Heart transplants could be discarded within a decade, a leading cardiac surgeon believes.
As The Daily Mail reports, professor Stephen Westaby, of Oxford's John Radcliffe Hospital, made the comment on the 50th anniversary of the first human heart transplant.
He thinks it is time to replace the conventional method with artificial pumps and pioneering stem cell therapy.
What does Professor Westaby think?
Professor Westaby, who was the first surgeon to fit a patient with a new kind of artificial heart in 2000, told The Sun: 'I am a great supporter of cardiac transplantation.
'Some patients live for 20 years with excellent quality of life, but we can only treat one per cent of people.
'How does a society value a treatment that needs another young person to die first and is applicable to less than one per cent of those who might benefit?
'I think within ten years we won’t see anymore heart transplants, except for people with congenital heart damage, where only a new heart will do.
'I think the combination of heart pumps and stem cells has the potential to be a good alternative which could help far more people.'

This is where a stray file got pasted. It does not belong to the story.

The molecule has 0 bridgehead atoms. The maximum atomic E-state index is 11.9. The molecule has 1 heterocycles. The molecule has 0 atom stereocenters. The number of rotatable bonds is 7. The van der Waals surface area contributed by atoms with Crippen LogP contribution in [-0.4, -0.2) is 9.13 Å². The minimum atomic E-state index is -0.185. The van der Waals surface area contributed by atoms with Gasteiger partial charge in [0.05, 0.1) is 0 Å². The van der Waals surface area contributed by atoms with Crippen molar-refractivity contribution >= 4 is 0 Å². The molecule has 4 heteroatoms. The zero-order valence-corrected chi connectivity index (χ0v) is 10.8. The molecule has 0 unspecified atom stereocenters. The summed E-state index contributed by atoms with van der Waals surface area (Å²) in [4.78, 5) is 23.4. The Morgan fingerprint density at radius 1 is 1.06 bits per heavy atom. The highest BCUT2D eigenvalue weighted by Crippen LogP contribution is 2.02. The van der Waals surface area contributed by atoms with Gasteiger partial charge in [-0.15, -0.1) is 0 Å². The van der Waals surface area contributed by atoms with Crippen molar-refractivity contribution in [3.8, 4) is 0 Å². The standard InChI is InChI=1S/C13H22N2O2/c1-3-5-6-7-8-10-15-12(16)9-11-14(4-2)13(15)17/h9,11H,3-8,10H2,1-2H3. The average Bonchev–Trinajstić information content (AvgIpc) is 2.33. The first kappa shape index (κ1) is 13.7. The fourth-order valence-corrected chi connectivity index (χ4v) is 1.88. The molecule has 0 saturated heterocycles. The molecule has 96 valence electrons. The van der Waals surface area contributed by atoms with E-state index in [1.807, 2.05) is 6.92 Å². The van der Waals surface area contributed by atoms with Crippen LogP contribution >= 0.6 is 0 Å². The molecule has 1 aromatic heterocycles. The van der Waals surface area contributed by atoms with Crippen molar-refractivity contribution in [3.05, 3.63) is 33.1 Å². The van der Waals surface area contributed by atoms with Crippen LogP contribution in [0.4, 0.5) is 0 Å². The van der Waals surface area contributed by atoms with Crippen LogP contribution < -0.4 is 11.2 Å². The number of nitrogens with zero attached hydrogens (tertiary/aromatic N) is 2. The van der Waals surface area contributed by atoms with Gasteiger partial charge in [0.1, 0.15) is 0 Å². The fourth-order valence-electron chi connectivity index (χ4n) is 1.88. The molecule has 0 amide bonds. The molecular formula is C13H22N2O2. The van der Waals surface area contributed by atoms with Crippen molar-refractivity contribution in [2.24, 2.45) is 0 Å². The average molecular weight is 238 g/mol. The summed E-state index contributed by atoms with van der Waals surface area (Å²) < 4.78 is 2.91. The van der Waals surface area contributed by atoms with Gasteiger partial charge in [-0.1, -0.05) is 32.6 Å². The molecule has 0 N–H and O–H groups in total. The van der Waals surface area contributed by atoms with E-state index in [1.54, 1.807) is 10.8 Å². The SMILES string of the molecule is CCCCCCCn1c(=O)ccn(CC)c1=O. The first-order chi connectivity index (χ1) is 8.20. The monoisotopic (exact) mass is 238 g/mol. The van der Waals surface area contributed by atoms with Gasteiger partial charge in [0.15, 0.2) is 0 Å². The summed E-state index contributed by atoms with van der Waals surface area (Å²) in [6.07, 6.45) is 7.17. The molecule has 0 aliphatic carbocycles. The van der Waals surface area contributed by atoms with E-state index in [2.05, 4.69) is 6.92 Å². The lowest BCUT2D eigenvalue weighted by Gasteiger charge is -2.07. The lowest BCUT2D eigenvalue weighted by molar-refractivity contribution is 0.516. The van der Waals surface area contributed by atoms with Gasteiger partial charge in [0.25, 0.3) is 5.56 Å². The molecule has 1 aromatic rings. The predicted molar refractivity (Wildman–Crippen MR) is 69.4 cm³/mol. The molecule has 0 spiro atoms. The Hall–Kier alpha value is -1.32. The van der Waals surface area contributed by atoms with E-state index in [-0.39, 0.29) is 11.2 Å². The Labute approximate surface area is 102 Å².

Heart transplants: The facts
As many as 200 heart transplants are carried out on adults in the UK each year, according to official statistics.
But an estimated 1,300 men, women and children die every year waiting for a new organ, according to the British Heart Foundation.
Figures released by the charity also show that the number of people on the waiting list for a new heart has nearly trebled in a decade.
Patients are added onto a waiting list if they are deemed for suitable for such an operation to replace their faulty heart.
Once placed in such a queue, it could take days, months or even years before a healthy donor organ is found.
One fifth of such patients never get the organ they so desperately need, while half manage to get one within three years.
The first ever heart transplant
Dr Christiaan Barnard defied doubters to perform the first ever heart transplant 50 years ago last week in Cape Town on Louis Washkansky.
The procedure prompted a medical revolution that meant heart conditions were no longer considered a death sentence.
However, Mr Washkansky, 54, died nine days later from pneumonia, thought to have been caused by the immune system-suppressing drugs he was given.
Dr Barnard's second attempt at the procedure in 1968 was more successful, with patient Philip Blaiberg surviving 19 months.